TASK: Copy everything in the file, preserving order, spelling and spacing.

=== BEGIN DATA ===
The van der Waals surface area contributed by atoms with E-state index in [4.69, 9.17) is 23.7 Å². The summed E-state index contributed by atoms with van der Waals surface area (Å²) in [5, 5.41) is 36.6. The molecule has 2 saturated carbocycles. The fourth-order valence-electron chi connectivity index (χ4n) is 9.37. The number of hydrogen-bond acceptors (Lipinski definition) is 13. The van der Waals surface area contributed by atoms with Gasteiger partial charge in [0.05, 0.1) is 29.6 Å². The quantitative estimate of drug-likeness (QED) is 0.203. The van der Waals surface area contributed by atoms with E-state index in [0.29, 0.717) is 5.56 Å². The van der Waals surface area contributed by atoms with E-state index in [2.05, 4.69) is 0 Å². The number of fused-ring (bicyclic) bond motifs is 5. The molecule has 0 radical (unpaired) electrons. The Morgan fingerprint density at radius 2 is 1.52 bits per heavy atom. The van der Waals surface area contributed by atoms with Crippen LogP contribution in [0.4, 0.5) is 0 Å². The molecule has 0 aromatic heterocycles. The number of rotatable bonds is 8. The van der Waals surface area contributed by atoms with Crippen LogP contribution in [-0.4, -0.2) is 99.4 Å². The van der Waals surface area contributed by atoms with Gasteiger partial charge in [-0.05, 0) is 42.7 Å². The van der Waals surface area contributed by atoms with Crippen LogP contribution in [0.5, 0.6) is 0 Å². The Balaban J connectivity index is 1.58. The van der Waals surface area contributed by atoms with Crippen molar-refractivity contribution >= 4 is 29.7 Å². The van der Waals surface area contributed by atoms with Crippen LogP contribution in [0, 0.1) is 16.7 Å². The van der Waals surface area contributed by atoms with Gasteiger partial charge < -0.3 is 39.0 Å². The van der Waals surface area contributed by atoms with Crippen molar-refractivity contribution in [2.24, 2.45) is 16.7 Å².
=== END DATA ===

The van der Waals surface area contributed by atoms with E-state index in [4.69, 9.17) is 23.7 Å². The summed E-state index contributed by atoms with van der Waals surface area (Å²) in [5, 5.41) is 36.6. The molecule has 2 saturated carbocycles. The fourth-order valence-electron chi connectivity index (χ4n) is 9.37. The number of hydrogen-bond acceptors (Lipinski definition) is 13. The van der Waals surface area contributed by atoms with Gasteiger partial charge in [0.05, 0.1) is 29.6 Å². The quantitative estimate of drug-likeness (QED) is 0.203. The van der Waals surface area contributed by atoms with E-state index in [0.29, 0.717) is 5.56 Å². The van der Waals surface area contributed by atoms with E-state index in [2.05, 4.69) is 0 Å². The number of fused-ring (bicyclic) bond motifs is 5. The molecule has 0 radical (unpaired) electrons. The Morgan fingerprint density at radius 2 is 1.52 bits per heavy atom. The van der Waals surface area contributed by atoms with Crippen LogP contribution in [0.4, 0.5) is 0 Å². The molecule has 0 aromatic heterocycles. The number of rotatable bonds is 8. The van der Waals surface area contributed by atoms with Crippen LogP contribution in [-0.4, -0.2) is 99.4 Å². The van der Waals surface area contributed by atoms with Gasteiger partial charge in [-0.05, 0) is 42.7 Å². The van der Waals surface area contributed by atoms with Crippen LogP contribution in [0.5, 0.6) is 0 Å². The Balaban J connectivity index is 1.58. The van der Waals surface area contributed by atoms with Crippen molar-refractivity contribution >= 4 is 29.7 Å². The van der Waals surface area contributed by atoms with Crippen LogP contribution in [0, 0.1) is 16.7 Å². The van der Waals surface area contributed by atoms with Gasteiger partial charge < -0.3 is 39.0 Å². The van der Waals surface area contributed by atoms with Crippen molar-refractivity contribution in [2.24, 2.45) is 16.7 Å².